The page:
Mark Bourgeois

Adjunct Assistant Teaching Professor of Philosophy

Adjunct Assistant Teaching Professor of Philosophy
414 Flanner Hall
Notre Dame, IN 46556

Department: Philosophy, IDEA Center

Research interests: Innovation ethics, technology ethics, responsible innovation, ethics education, technology and human flourishing, virtue ethics, ethics in design

Mark Bourgeois is a philosopher, tech ethicist, and former engineer. He is currently a visiting innovation scholar at the IDEA Center and an adjunct professor in the Department of Philosophy. His interests lie in the ethical dimensions of technology development throughout the innovation process and in how professionals in the innovation sector conceive of their ethical responsibilities.

Bourgeois has worked broadly on ethics and ethics education programs across Notre Dame, including through the Reilly Center for Science, Technology, and Values, where he developed and implemented the NSF-funded Social Responsibilities of Researchers training program for Ph.D. students. He also co-developed and teaches the undergraduate “Technology and Innovation Ethics” course for ND-California’s Silicon Valley Semester and has taught a number of other technology ethics courses for the philosophy department, such as “Philosophy of Technology,” “Robot Ethics,” and “Ethics of Emerging Weapons Technology.”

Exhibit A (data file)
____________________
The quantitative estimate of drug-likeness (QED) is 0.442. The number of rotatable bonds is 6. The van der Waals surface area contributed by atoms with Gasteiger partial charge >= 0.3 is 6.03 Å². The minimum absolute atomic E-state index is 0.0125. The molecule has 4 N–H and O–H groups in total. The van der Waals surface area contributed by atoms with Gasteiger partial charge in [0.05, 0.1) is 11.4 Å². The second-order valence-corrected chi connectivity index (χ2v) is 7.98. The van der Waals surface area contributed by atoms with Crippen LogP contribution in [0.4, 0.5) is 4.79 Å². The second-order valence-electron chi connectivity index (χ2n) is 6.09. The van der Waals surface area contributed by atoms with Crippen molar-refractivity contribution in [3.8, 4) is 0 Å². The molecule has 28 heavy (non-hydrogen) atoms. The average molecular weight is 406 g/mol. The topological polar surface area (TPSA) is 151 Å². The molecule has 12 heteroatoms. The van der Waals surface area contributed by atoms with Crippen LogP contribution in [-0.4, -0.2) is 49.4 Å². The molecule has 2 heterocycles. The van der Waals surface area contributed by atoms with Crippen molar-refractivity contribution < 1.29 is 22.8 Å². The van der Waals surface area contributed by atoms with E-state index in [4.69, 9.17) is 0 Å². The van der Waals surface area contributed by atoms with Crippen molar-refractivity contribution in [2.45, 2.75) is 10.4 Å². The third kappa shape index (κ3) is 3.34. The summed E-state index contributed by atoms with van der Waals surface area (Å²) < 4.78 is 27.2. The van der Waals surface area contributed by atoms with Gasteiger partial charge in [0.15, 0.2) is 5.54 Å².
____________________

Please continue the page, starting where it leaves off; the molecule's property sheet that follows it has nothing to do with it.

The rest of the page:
In addition, Bourgeois founded and leads the Responsible Innovation Fellowship. This program for graduate students, supported by the NSF and implemented in partnership with the IDEA Center, is intended to foster crucial interdisciplinary training and dialogue on technology ethics. He is helping to lead the IDEA Center’s Migrant Impact Network, as well, in its effort to leverage digital platforms to scale the reach of humanitarian interventions for refugee populations in the U.S. and abroad.

Bourgeois obtained his Ph.D. in philosophy from Loyola University Chicago, his master’s in philosophy from Miami University, Ohio, and his B.A. in philosophy and B.S. in physics from the University of Illinois. Prior to his Ph.D., he worked as an engineer and consultant in the telecom industry on both the hardware and software sides.